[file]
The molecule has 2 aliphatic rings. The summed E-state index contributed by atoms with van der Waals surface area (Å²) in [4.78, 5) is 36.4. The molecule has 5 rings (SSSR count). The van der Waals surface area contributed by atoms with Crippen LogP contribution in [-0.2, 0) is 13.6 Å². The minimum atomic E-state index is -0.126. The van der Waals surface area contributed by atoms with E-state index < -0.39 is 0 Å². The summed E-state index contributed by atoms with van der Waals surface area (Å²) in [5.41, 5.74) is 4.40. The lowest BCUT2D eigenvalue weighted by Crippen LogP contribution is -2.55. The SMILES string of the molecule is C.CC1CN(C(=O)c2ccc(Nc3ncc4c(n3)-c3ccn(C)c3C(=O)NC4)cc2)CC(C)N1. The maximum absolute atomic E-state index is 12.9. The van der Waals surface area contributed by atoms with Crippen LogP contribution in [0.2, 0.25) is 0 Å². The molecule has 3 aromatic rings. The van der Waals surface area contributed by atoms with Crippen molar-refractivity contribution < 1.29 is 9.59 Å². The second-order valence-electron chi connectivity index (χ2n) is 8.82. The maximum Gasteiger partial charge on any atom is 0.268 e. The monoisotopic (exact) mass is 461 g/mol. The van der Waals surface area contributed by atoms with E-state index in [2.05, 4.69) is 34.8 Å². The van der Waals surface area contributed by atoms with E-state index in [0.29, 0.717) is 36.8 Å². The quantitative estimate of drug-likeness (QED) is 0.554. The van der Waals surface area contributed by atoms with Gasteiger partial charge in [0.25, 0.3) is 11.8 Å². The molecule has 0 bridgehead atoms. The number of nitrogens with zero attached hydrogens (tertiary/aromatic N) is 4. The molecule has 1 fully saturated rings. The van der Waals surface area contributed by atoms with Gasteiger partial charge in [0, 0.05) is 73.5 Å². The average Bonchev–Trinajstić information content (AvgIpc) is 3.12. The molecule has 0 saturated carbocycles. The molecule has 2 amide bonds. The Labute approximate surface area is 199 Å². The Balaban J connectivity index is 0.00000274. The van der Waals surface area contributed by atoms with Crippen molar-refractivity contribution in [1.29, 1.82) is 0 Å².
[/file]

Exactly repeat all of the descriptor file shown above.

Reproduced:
The molecule has 2 aliphatic rings. The summed E-state index contributed by atoms with van der Waals surface area (Å²) in [4.78, 5) is 36.4. The molecule has 5 rings (SSSR count). The van der Waals surface area contributed by atoms with Crippen LogP contribution in [-0.2, 0) is 13.6 Å². The minimum atomic E-state index is -0.126. The van der Waals surface area contributed by atoms with E-state index < -0.39 is 0 Å². The summed E-state index contributed by atoms with van der Waals surface area (Å²) in [5.41, 5.74) is 4.40. The lowest BCUT2D eigenvalue weighted by Crippen LogP contribution is -2.55. The SMILES string of the molecule is C.CC1CN(C(=O)c2ccc(Nc3ncc4c(n3)-c3ccn(C)c3C(=O)NC4)cc2)CC(C)N1. The maximum absolute atomic E-state index is 12.9. The van der Waals surface area contributed by atoms with Crippen LogP contribution in [0.2, 0.25) is 0 Å². The molecule has 3 aromatic rings. The van der Waals surface area contributed by atoms with Crippen molar-refractivity contribution < 1.29 is 9.59 Å². The second-order valence-electron chi connectivity index (χ2n) is 8.82. The maximum Gasteiger partial charge on any atom is 0.268 e. The monoisotopic (exact) mass is 461 g/mol. The van der Waals surface area contributed by atoms with E-state index in [2.05, 4.69) is 34.8 Å². The van der Waals surface area contributed by atoms with E-state index in [0.29, 0.717) is 36.8 Å². The quantitative estimate of drug-likeness (QED) is 0.554. The van der Waals surface area contributed by atoms with Gasteiger partial charge in [0.25, 0.3) is 11.8 Å². The molecule has 0 bridgehead atoms. The number of nitrogens with zero attached hydrogens (tertiary/aromatic N) is 4. The molecule has 1 fully saturated rings. The van der Waals surface area contributed by atoms with Gasteiger partial charge in [0, 0.05) is 73.5 Å². The average Bonchev–Trinajstić information content (AvgIpc) is 3.12. The molecule has 0 saturated carbocycles. The molecule has 2 amide bonds. The Labute approximate surface area is 199 Å². The Balaban J connectivity index is 0.00000274. The van der Waals surface area contributed by atoms with Crippen molar-refractivity contribution in [1.29, 1.82) is 0 Å².